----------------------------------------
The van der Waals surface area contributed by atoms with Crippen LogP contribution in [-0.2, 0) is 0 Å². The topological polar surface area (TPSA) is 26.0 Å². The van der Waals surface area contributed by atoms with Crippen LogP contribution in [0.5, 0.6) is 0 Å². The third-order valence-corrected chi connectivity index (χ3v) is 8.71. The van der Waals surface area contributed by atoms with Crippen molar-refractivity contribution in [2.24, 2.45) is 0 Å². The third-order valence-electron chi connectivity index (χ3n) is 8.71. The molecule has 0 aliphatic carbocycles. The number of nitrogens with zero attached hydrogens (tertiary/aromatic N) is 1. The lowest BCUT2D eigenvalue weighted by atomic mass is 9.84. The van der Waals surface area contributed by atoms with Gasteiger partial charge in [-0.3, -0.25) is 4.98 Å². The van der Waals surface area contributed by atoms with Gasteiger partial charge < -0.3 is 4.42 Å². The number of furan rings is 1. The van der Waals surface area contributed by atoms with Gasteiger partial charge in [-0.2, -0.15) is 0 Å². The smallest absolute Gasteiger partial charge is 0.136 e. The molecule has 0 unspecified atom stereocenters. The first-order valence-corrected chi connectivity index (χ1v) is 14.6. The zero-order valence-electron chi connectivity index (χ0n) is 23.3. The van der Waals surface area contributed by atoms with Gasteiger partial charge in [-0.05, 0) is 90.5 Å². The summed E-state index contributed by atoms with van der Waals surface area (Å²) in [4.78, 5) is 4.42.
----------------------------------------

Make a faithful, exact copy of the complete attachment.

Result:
The van der Waals surface area contributed by atoms with Crippen LogP contribution in [-0.2, 0) is 0 Å². The topological polar surface area (TPSA) is 26.0 Å². The van der Waals surface area contributed by atoms with Crippen LogP contribution in [0.5, 0.6) is 0 Å². The third-order valence-corrected chi connectivity index (χ3v) is 8.71. The van der Waals surface area contributed by atoms with Crippen molar-refractivity contribution in [2.24, 2.45) is 0 Å². The third-order valence-electron chi connectivity index (χ3n) is 8.71. The molecule has 0 aliphatic carbocycles. The number of nitrogens with zero attached hydrogens (tertiary/aromatic N) is 1. The lowest BCUT2D eigenvalue weighted by atomic mass is 9.84. The van der Waals surface area contributed by atoms with Gasteiger partial charge in [-0.3, -0.25) is 4.98 Å². The van der Waals surface area contributed by atoms with Gasteiger partial charge < -0.3 is 4.42 Å². The number of furan rings is 1. The van der Waals surface area contributed by atoms with Gasteiger partial charge in [-0.2, -0.15) is 0 Å². The smallest absolute Gasteiger partial charge is 0.136 e. The molecule has 0 unspecified atom stereocenters. The first-order valence-corrected chi connectivity index (χ1v) is 14.6. The zero-order valence-electron chi connectivity index (χ0n) is 23.3. The van der Waals surface area contributed by atoms with Gasteiger partial charge in [-0.05, 0) is 90.5 Å². The summed E-state index contributed by atoms with van der Waals surface area (Å²) in [4.78, 5) is 4.42.